Your company’s IT project implementation will bring a load of benefit to your organization as well as big transformations, whether from an individual business unit’s or whole organization’s, depending on the scale of the project. No matter its complexity, it will have a lot of challenges that an IT executive needs to overcome. I will discuss the big challenges in this article, together with how to overcome them, with the experience that I have learnt right in the field.
Many IT supervisors and managers tend to think that the biggest hurdle in an IT project is the technical side: server and network infrastructure, connections, integrations, tests and all that’s related to bits, bytes and packets. They are right from their own perspective, but looking at the overall picture, the technical issues are essentially “bits and bytes” compared to other barriers, as we will see.
Before beginning any project, we have to define why are we undertaking this project. What particular problem are we trying to solve? What is that particular thing that would make this project useless? What are the features required? What are the capabilities? Once we answer these questions and bring them together, we form the project’s shape. Later on we will put these on our roadmap.
When we have a clear definition, we will have the ability to work in parallel. Since the project is already defined in its essentials, we do not need to go top-down or bottom-up. Instead we can have multiple teams that work at the same time. If we had not clarified all of the items above, we would have to stick with various stacks and we would have to wait for each stack to complete in order to start the next.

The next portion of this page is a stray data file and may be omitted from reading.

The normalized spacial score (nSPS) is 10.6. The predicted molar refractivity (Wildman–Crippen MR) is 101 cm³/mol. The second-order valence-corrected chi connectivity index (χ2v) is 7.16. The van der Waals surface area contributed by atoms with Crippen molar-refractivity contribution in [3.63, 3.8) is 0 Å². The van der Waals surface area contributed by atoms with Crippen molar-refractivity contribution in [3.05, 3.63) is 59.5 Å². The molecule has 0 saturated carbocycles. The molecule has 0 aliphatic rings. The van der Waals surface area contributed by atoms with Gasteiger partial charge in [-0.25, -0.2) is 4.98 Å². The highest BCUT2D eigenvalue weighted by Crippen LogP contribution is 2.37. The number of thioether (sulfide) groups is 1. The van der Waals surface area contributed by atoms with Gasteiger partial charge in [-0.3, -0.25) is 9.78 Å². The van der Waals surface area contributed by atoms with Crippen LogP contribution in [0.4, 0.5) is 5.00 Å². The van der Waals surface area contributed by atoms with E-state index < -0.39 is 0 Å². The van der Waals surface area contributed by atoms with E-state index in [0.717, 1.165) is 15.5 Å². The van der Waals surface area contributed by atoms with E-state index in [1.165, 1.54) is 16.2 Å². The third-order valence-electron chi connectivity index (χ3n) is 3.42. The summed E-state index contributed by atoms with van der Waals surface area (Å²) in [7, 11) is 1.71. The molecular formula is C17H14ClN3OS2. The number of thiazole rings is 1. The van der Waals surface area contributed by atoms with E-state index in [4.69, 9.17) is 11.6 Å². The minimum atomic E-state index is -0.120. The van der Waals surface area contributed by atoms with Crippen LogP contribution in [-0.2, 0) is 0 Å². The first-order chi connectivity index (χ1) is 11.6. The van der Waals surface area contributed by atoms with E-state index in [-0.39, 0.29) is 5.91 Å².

This definition will also help both the project team and the users from “wandering.” In many cases people will lose focus on the big picture and the whole vision may be lost. This is not related to the business hierarchy – I have witnessed countless cases where newcomers kept perfect focus but the executives needed to be reminded of the project essentials time to time.
The next step is to define the architecture formally in the clearest way possible. All we need is a paper and pen and to define where we are putting all the elements – SANs, databases, clusters, switches, applications, web sites whatever. This step will allow us to see the complete picture first. Second, it allows us to discuss the project and its pieces with everyone involved. Third, we will be able to point out the places where we can scale up, scale out the system, the extensibility, management, backup/recovery and the mobility aspects.
This architectural drawing will enable us to see the end of the project. What is it supposed to look like when we finish it? That end state of the project is where we want to reach, so it is completely logical to work backwards from there. Consider the project of replacing a legacy IBM iSeries system and have everybody working on an Microsoft architecture (let’s say just a simple Windows Server, SQL Server, IIS setup), then we have a clear definition on the end result. How can we understand if we could accomplish this result or not? We will define this also: no connections to iSeries, all backups taken, restore tests successful and system powered down. Without having a well-drawn architecture and clear vision, we would not be able to have such clear definitions.